Wednesday, September 19, 2007

And how about China Again?

Here is a fantastic article written by David Webb on the Chinese stock market.

  • What else can you call a US$3.2tn market which has gained 358% in 20 months and trades on a historic P/E of over 60, which is probably closer to 80-100 excluding stock-market and real-estate revaluations from "E". We look at the bubble, the impact on HK, the thru-train, the calls in HK for an A-H arbitrage mechanism, and how the bursting may affect the socio-political system. The absence of a free media is itself contributing to the bubble.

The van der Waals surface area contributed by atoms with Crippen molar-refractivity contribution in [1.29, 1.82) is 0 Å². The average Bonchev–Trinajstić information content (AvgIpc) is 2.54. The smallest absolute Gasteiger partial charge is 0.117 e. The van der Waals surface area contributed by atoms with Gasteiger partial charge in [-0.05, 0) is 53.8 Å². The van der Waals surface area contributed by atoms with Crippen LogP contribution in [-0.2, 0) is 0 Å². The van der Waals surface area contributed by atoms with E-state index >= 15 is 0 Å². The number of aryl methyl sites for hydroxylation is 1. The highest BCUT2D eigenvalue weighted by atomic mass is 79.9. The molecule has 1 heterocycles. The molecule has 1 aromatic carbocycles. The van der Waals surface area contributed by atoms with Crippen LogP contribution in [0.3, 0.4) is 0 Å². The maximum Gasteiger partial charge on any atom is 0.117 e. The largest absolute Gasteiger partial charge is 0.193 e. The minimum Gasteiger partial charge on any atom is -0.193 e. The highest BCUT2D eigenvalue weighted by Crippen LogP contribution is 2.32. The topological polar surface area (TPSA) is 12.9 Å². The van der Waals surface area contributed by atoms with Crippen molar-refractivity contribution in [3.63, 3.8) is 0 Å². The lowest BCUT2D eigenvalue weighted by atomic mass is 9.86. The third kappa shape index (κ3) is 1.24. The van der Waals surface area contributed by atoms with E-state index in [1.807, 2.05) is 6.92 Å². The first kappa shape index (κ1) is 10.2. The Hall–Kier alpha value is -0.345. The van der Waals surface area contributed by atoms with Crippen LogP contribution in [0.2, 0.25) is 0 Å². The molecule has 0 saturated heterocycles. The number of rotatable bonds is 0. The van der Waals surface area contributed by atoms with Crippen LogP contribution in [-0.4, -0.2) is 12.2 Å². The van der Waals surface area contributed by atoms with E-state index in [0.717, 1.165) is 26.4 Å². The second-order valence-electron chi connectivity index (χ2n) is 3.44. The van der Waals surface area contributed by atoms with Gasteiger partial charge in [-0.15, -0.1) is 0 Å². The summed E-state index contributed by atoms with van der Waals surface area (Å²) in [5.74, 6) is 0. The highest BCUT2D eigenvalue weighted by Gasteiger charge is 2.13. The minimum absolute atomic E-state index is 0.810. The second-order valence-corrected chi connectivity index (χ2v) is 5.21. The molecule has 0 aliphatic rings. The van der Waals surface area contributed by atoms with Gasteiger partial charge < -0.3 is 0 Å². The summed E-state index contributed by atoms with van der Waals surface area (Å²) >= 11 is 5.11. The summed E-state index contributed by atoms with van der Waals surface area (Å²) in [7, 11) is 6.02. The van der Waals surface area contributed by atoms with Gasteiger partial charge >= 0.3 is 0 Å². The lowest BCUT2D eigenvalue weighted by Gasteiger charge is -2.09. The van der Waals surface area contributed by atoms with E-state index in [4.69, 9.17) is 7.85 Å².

Do give it a read:

  • By definition, bubbles are markets whose valuations are unsupported by fundamentals. There is nothing to fall back on. Bubbles never just plateau and go sideways - because that would not satisfy investors who bought in expectation of continued rapid gains. As soon as the momentum runs out, those investors head for the exit, and with nobody willing to take their place, the market crashes, usually overshooting fundamental value on the downside. Just a return to the index level of 20 months ago, when valuations of some stocks were beginning to look reasonable, would be a drop of 78%.

    Like avalanches and other non-linear phenomena, nobody can exactly predict when a bubble will burst. All they can do is look at the accumulating snow on the mountain, and decide that it is not a good time to go skiing. By staying indoors, they might miss out on some great skiing, but they can be certain of avoiding burial in an avalanche.